If your company spends minimal time recovering files, you'd have more time to expand the business and solidify your image as a top performer. Moreover, dedicated data recovery services protect all customer data, ensuring your customer base is satisfied and likely to grow.

Easier compliance maintenance

Most modern data privacy legislations make it a must to store organization data appropriately. Failure to follow legal guidelines may result in fines and further legal ramifications.

To ease auditing, a reliable data recovery service will cover all compliance milestones regarding personal customer data and project copies.

Can I recover lost files remotely?

Yes. Most modern solutions enable users to recover files remotely. Depending on the service, you may need to follow specific steps to establish a connection and grant access to the file recovery software.

Free data recovery software vs. paid data recovery software

Data recovery software scans your hard drive to find corrupted or lost files and presents you with a list of recoverable files and data. Here, a free version of the software and paid services are quite the same.

However, the similarity between the two ends here.

Primary features

Free data recovery software doesn't typically support all file types and can recover files up to a certain volume. (2 GB, for example)

Paid solutions generally support all file types and often enable unlimited file recovery.

Another difference is the supported media types. Free solutions can often support a Windows computer but don't cover DVDs, CDs, Mac or Linux file systems. Additionally, free tools rarely support video and sound file recovery. As the recovery process is more challenging, only paid solutions can recognize and recover the bits and pieces of the original file type.

Lastly, free data recovery software rarely offers advanced drive management options. The same goes for unbootable devices.

Performance

It's safe to say that free and paid file recovery software don't differ as much regarding performance. Using a free file recovery tool is as quick as a paid solution. The recovery speed depends on the file size, file types, and scanned media.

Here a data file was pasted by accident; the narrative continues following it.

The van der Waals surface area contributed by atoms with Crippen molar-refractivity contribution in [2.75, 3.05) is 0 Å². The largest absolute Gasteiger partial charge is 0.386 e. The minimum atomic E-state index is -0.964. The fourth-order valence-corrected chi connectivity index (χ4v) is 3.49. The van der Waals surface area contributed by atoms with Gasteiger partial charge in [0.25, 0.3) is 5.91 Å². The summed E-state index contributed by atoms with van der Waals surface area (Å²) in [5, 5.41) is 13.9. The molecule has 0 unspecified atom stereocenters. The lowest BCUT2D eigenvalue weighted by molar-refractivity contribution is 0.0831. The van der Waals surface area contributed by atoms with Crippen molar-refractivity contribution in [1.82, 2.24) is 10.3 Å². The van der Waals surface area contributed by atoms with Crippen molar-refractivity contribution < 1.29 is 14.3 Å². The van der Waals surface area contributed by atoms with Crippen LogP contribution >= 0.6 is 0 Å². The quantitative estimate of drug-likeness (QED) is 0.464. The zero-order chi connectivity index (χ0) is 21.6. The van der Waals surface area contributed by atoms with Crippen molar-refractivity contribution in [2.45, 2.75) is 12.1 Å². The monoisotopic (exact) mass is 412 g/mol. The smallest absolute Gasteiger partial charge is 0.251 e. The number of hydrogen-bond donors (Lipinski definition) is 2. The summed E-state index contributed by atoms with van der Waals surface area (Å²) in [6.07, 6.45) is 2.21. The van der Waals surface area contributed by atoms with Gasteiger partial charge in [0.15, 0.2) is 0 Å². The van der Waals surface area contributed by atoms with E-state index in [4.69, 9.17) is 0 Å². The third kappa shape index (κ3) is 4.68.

Nonetheless, the limited recovery volume and file type support will make a difference for more complex recovery.

User support

If you want to recover data on your own using a free solution, you'll save up a lot but rarely recover all the files you need from a damaged or corrupted HDD.

Free data recovery software offers limited support, so you'd have to resolve any issues independently. On the other hand, paid solutions often provide 24/7 technical support, included in your subscription plan.

Adequate support requires professional technicians, employee training, time and expertise costs, and communication infrastructure maintenance. If you need assistance to recover deleted files (outside of the Recycle Bin), you'd need to rely on a paid service.

Best practices for online data recovery

A user realized some of their files were missing. A thought popped into their mind — "To the Recycle Bin to recover my files!" They calmly opened the Windows Recycle Bin, saw all the missing files there, and recovered them all to their original folders.

Then, they snapped out of the daydream to realize none of the recovered files were actually restored.

Yes, sometimes, deleted files are indeed chilling in the Recycle Bin. For all other scenarios, you should stick to best practices to implement the so-called "wise data recovery."

Minimize drive access

Hard drives can fail due to a mechanical issue, a faulty data cable, a bad disk controller, etc. Repeated access to the damaged drive can lead to even more lost data. As corruption has already occurred on the HDD, you'd want to contain it and at least save data unaffected by the failure.